2. Before you recommend that your readers make the switch, I would certainly do some speed testing with them. That’s going to be your biggest drawback.

    • Brad,

      I did do some speed testing, at least on this single account. As I mentioned in the original post the page-load times dropped from about 5 seconds to about 1 second. Yesterday I set up a new client on GoDaddy WordPress Managed Hosting with a new site and the initial home page load time is 1 second. I’m in the middle of another more complex site migration and will have some comparative performance times later today that I will share.

  3. I’ve just help migrate a more complex site from a typical shared hosting ( to GoDaddy WordPress Managed Hosting. At the original host the homepage started loading at 3 seconds and finished at 4.25 seconds. Not too bad, but after the move to GoDaddy the same page started loading at 1 second and finished at 2 seconds! In other words the page performance doubled. Nothing else was different, just moved the site to a new host.

    Here are the Network waterfalls for both:
    -> MEA on
    -> MEA on GoDaddy

  4. You might also want to check out Managed WordPress Hosting Showdown – Performance Benchmarks Comparison which has a very detailed performance comparison that includes the new GoDaddy WordPress Managed Hosting plan. His conclusion about this plan

    GoDaddy surprised me, and in a good way. They have a pretty bad reputation in the web community and it shows on this site where their overall score is below 50%. Yet, their WordPress hosting kept up or led the pack in some of the performance tests. In both load tests, out-of-the-box, GoDaddy had the highest number of successful requests, the highest number of concurrent users, and either 1st or 2nd in average response time. (WebSynthesis’s performance did beat them when their support investigated connection resets) There were some weird performance bumps during the load tests, but nothing major. The biggest blot in terms of performance was on their uptime. They had the most downtime (28 minutes) of any of the companies tracked in UptimeRobot’s monitoring (which ran longer than my second Uptime monitoring setup). But it was still 99.8% uptime, not a huge knock.

    Overall, I would say GoDaddy delivered on their claim, performance wise. They appear to be in the top tier of specialized WordPress hosting companies. Given their price, I think they have the potential to push down pricing on most of their competitors who charge 3-4 times what GoDaddy charges. If we take a more holistic view, beyond performance, they still don’t have all the tools to cater to the different niches that the specialized companies are competing for (although there were some hints dropped that things like Git, Staging Environments and more were coming soon). And then there is a branding problem they are trying to overcome. But GoDaddy is definitely doing some things very right and should make the managed WordPress hosting space very interesting.

  5. ANYONE is a fool to recommend GoDaddy for ANYTHING other than domain name purchases.
    DEV’s hate GoDaddy and for good reason, let’s start with proprietary files for one!
    GoDaddy is a pain on all respects! Backups, large sites,and thing that doesn’t fit “neatly into THEIR plan!
    Shame on you!

    • Stefanie,

      If you read through my posts on Godaddy’s new WordPress Managed Hosting plan you’d see that I agreed with you about using WordPress on their previous shared hosting plans. But in my experience with about a dozen clients over the last six months, this new service and the folks that are managing it are sincerely interested changing not only the perception, but the actual customer experience. And in my opinion as an experienced WordPress developer and consultant (I’ve been building sites on this platform for the last 7 years), they are succeeding.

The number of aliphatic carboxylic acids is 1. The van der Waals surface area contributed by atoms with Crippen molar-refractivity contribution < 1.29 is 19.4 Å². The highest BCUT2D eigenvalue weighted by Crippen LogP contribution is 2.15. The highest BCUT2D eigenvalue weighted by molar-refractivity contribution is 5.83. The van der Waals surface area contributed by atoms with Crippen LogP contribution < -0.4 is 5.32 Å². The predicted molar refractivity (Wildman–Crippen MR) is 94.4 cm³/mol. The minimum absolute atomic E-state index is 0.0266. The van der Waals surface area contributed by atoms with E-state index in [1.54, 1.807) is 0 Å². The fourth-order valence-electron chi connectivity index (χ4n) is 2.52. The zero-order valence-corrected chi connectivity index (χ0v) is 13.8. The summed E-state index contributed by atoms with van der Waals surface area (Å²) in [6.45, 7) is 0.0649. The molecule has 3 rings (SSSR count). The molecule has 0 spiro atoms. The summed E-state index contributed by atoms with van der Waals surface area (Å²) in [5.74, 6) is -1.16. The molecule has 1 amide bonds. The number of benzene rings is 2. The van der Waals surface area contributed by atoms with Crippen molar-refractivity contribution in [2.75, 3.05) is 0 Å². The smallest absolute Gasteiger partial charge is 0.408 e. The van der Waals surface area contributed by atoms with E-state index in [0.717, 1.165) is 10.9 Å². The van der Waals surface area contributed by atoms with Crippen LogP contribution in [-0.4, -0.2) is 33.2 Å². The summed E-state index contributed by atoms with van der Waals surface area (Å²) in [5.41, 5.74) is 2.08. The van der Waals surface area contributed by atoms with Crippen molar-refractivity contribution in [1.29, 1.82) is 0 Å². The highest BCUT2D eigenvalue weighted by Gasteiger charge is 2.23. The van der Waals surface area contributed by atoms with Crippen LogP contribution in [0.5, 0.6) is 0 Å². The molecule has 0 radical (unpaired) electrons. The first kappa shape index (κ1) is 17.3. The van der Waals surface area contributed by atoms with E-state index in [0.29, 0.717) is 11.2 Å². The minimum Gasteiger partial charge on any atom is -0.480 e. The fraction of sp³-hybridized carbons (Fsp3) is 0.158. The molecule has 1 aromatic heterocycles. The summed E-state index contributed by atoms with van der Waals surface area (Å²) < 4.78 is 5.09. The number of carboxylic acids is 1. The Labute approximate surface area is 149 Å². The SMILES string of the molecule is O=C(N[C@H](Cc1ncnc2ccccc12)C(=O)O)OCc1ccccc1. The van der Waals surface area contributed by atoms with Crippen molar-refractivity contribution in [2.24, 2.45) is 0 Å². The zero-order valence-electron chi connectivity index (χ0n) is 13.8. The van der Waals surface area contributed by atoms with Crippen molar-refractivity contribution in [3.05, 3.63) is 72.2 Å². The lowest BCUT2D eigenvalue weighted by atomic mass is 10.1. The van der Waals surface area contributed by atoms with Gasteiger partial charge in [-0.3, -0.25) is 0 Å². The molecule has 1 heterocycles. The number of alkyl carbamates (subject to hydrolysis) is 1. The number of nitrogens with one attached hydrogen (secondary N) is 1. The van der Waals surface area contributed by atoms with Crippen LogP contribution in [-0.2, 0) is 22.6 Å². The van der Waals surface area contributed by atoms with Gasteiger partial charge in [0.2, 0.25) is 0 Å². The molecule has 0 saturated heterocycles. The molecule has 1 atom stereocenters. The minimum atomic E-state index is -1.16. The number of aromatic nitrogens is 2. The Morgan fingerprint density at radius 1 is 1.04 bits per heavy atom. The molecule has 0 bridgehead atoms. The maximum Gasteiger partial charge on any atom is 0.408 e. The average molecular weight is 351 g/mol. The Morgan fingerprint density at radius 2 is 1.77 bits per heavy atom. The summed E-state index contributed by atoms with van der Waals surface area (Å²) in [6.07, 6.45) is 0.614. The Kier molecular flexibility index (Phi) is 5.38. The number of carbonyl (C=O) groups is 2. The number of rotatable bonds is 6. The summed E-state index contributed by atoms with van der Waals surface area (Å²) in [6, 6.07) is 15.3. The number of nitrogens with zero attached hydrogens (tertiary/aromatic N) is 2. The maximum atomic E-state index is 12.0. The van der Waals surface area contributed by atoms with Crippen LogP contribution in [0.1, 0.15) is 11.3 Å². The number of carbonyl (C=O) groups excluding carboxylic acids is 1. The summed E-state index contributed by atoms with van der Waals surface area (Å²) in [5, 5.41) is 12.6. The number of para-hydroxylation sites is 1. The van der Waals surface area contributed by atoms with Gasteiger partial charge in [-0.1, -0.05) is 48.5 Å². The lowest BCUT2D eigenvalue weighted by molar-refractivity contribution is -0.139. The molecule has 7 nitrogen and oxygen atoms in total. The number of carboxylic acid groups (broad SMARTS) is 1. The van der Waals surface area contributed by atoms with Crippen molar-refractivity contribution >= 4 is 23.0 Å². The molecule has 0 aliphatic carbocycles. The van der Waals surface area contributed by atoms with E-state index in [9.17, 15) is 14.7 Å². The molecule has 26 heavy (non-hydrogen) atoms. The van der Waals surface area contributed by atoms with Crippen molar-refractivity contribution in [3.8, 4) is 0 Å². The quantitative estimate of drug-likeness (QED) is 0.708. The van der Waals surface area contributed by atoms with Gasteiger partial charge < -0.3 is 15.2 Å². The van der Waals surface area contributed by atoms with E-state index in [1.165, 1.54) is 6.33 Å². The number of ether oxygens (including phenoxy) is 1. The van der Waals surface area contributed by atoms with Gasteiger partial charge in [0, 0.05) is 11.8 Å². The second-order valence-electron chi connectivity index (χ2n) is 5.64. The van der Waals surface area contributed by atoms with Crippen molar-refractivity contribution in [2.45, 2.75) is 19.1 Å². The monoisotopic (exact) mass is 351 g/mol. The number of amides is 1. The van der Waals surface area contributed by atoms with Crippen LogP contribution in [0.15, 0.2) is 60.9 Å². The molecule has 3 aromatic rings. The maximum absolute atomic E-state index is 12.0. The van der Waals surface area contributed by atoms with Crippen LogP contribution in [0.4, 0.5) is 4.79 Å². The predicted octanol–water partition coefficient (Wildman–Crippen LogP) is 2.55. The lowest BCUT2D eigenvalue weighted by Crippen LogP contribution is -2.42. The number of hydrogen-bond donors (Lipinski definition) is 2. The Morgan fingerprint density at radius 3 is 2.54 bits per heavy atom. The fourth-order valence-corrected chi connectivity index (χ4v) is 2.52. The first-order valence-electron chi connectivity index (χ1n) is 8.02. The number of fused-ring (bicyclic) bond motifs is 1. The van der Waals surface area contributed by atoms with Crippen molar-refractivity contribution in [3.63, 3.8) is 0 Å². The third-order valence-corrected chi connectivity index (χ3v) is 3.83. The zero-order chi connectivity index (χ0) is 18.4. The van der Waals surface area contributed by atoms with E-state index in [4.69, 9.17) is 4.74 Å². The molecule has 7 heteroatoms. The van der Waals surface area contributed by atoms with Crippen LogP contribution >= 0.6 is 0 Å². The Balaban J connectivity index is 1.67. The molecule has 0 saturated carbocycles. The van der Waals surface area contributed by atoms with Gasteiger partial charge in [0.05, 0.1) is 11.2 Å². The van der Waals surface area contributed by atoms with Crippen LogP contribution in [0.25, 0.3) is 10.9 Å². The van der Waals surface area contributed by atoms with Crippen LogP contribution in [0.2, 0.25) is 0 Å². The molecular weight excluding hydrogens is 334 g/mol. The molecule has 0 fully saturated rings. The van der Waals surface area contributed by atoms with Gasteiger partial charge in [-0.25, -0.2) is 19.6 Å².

I’ve spent some time on the phone with guy who is now the product manager for the Managed WordPress Hosting at Godaddy. He was previously at MediaTemple which Godaddy acquired, and is in the process of adding MediaTemple’s superior WordPress hosting functionality to Godaddy.

      The only proprietary files I see on these sites is a custom plugin to facilitate the admin management. This is EXACTLY THE SAME approach that WP Engine uses, I know because I have client sites there too. Are you railing against WP Engine for the use of proprietary files too? If you want the benefits of a managed hosting environment, security, simplicity, performance you have to accept certain restrictions. For example you can’t use your own backup plugins because they pose an unnecessary security risk, unnecessary because Godaddy backups you site’s files and database for you automatically on a daily basis.

      The point of my posts was that just because a vendor provided an inferior product in the past doesn’t mean they can’t change – and in this case, IMHO, they have.

      I specialize in WordPress sites, and this new plan at Godaddy does too. Maybe Godaddy is not so good for Joomla sites, you’d probably know more about that than I. But before you call someone a fool for not listening to what “DEV’s hate”, or relying on old out-of-date information, maybe you should try out copying a WordPress site over to the new Godaddy plan (after all it’s on sale now for $12 for a year of hosting, and they throw in a domain registration too, so it’s a low-risk proposition) and test it out to see for yourself. You might be surprised at what you find. I have graduate degrees in Library Science and worked a couple of decades doing primary market research, and have found that there is nothing quite like real quantitative data to dispel ignorance.